How do I Increase my Endurance for a Marathon Race?
Successfully running a marathon is all about preparation.
A solid training program, diet, and mindset will be the deciding factors in your ability to smash through that finish line with confidence.
Although preparing for a marathon is simple in theory, it takes a tremendous effort to pull off in real life. Preparing for, and eventually running one, will push your physical and mental capabilities to their apex.
Why is Endurance Important For A Marathon Runner?
Endurance training is good for the whole body.
Not only does it improve your cardiovascular health, but it also promotes positive mental health due to the endorphins that are associated with strenuous exercise.
A solid endurance system allows you to exert yourself for long periods of time before fatigue and muscular failure kicks in.
This is vital for marathon runners because they need to be able to keep a steady pace for extremely long periods of time.
Endurance is perhaps the most valuable skill and attributes to possess in the world of marathon running. It’s the area of training you need to focus on the most if you wish to complete your first marathon.
How do I Increase my Endurance for a Marathon Race?
Building world-class endurance doesn’t happen overnight.
It’s a long, painstaking process that will require some time and effort. However, the results will be well worth it if you stick with it.
By committing to a training plan that emphasizes progressive overload and adhering to a diet plan you’ll begin to see results in no time.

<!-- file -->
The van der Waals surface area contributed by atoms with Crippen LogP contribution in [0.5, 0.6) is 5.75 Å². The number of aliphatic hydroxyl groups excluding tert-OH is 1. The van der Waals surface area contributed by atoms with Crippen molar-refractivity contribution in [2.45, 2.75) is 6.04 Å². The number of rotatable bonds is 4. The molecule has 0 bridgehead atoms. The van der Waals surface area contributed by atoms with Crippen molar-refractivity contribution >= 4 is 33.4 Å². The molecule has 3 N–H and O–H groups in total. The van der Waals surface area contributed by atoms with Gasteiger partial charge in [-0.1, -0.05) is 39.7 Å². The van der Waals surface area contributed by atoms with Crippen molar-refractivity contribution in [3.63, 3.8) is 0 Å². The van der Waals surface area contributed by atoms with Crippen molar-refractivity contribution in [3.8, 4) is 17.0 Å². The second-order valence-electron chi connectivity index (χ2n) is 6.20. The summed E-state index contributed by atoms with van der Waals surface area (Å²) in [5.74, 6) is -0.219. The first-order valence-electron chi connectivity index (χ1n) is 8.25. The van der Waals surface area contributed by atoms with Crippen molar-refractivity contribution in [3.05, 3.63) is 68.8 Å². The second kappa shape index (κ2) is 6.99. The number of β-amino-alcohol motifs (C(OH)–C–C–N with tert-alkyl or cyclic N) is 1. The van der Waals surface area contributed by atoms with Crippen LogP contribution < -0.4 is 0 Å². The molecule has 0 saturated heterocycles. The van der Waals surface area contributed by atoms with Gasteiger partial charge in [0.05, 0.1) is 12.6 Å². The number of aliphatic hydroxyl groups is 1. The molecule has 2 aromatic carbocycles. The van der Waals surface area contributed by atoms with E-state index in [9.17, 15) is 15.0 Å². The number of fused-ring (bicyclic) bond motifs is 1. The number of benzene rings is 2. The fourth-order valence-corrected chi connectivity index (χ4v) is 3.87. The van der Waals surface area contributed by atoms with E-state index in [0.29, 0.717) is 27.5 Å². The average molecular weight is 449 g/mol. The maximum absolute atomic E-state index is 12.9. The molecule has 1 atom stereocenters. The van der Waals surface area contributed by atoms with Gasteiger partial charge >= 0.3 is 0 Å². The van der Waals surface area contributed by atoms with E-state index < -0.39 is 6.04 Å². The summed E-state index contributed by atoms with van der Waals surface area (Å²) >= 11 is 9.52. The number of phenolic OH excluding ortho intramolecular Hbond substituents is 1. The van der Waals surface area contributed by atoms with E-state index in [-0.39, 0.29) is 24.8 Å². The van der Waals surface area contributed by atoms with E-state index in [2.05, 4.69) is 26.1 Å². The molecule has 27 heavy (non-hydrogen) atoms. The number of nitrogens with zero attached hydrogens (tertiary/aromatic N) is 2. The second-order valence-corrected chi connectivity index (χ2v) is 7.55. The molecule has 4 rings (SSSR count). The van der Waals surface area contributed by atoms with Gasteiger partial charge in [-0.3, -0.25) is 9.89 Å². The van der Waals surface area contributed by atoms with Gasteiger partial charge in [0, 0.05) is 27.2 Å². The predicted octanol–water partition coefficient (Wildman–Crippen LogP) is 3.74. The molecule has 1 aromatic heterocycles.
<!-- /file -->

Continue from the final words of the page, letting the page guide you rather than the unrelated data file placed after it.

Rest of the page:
Slow and Steady Wins the Marathon Race
If you’re brand new to marathon training you’ll need to ease yourself into the process gradually.
Try not to overwhelm yourself too soon as this will ruin your confidence and increase the risk of injury.
Start with small steps. Challenge yourself to run around the block within a certain time period and then add a little more distance from there.
Soon you’ll be able to run a mile. You can then add another mile to your training from there.
This will do wonders for your confidence and will inspire you to push yourself further in the future.
It will also greatly reduce the risk of sustaining an injury.
If you’re brand new to running and want a quick jumpstart, check out this free printable training plan (no sign-up required):
Your endurance needs to be gradually built up over a period of time. Enjoy the process, and don’t overload yourself with too much work too soon.
A popular choice for aspiring marathon runners, Yasso 800s are a terrific way to build speed and endurance.
Once you’ve decided your marathon goal time, convert it from hours and minutes to minutes and seconds.
Goal Marathon Finish Time
3 hours 20 minutes
Yasso 800 Time (2 times around the track)
3 minutes 20 seconds
For example, if you wish to complete a marathon in three hours and twenty minutes, your Yasso 800 time would be three minutes and twenty seconds.
From there, set yourself a target of running 800 meters in your converted goal time.
Rest for the same amount of time and then repeat the process.
Doing three to five repetitions once a week will seriously build your endurance. Just try not to overdo it by practicing several times a week.
You must be realistic when you’re running the Yasso 800 Time. Depending on your current fitness level and new goal marathon finish time, you will have to build up to your Yasso 800 Time. This may take the entire length of a full marathon training cycle (14-20 weeks).